AN EPITAPH ON HENRY LORD LA-WARE. 98

TO THE PASSER-BY.

If, passenger, thou canst but read,
Stay, drop a tear for him that's dead:
Henry, the brave young lord La-ware,

98 Fourth Lord Delaware. It was his father who was appointed Captain-General of the expedition to America in 1609, and died near the coast when on his second voyage out as Governor of Virginia, in 1618.

Minerva's and the Muses' care!

What could their care do 'gainst the spite
Of a disease that loved no light

Of honor, nor no air of good,

But crept like darkness through his blood,
Offended with the dazzling flame

Of virtue, got above his name?
No noble furniture of parts,
No love of action and high arts;
No aim at glory, or in war,
Ambition to become a star,

Could stop the malice of this ill,
That spread his body o'er to kill:
And only his great soul envied,
Because it durst have noblier died.

AN EPIGRAM.99

That you have seen the pride, beheld the sport,
And all the games of fortune, played at court;
Viewed there the market, read the wretched rate
At which there are would sell the prince and state;
That scarce you hear a public voice alive,
But whispered counsels, and those only thrive;
Yet are got off thence, with clear mind and hands
To lift to heaven: who is't not understands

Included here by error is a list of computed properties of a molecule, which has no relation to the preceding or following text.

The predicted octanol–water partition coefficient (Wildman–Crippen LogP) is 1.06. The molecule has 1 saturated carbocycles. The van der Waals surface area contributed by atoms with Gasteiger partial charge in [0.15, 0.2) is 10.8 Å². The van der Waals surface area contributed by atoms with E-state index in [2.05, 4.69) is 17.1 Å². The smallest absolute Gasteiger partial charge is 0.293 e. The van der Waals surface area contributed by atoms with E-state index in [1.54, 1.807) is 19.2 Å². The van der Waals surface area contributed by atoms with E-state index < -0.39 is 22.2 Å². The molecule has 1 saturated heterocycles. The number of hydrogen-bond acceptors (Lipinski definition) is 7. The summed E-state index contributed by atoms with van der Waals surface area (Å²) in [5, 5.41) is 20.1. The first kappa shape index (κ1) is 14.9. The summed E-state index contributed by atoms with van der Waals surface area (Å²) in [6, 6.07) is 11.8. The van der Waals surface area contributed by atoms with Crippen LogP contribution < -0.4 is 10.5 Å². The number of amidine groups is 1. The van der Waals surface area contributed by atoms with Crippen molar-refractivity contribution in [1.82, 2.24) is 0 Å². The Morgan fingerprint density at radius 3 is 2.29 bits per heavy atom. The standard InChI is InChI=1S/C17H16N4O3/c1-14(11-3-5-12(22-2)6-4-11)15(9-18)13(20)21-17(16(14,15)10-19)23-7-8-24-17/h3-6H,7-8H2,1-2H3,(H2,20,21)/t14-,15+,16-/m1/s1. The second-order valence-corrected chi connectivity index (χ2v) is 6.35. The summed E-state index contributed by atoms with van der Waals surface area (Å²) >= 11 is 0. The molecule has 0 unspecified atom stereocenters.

Your happiness, and doth not speak you blessed,

99 Evidently addressed to the Lord-Keeper Williams, Bishop of Lincoln, and probably written in 1625, when the chancellorship was transferred from him to Sir Thomas Coventry. G.

To see you set apart thus from the rest,

To obtain of God what all the land should ask?
A nation's sin got pardoned! 'twere a task
Fit for a bishop's knees! O bow them oft,

My lord, till felt grief make our stone hearts soft,
And we do weep to water for our sin.
He, that in such a flood as we are in,
Of riot and consumption, knows the way
To teach the people how to fast and pray,
And do their penance, to avert God's rod,
He is the man, and favorite, of God.

AN EPIGRAM TO KING CHARLES,

FOR A HUNDRED POUNDS HE SENT ME IN MY SICKNESS. 1629.

Great Charles, among the holy gifts of grace
Annexed to thy person and thy place,
"Tis not enough (thy piety is such)

To cure the called King's Evil with thy touch;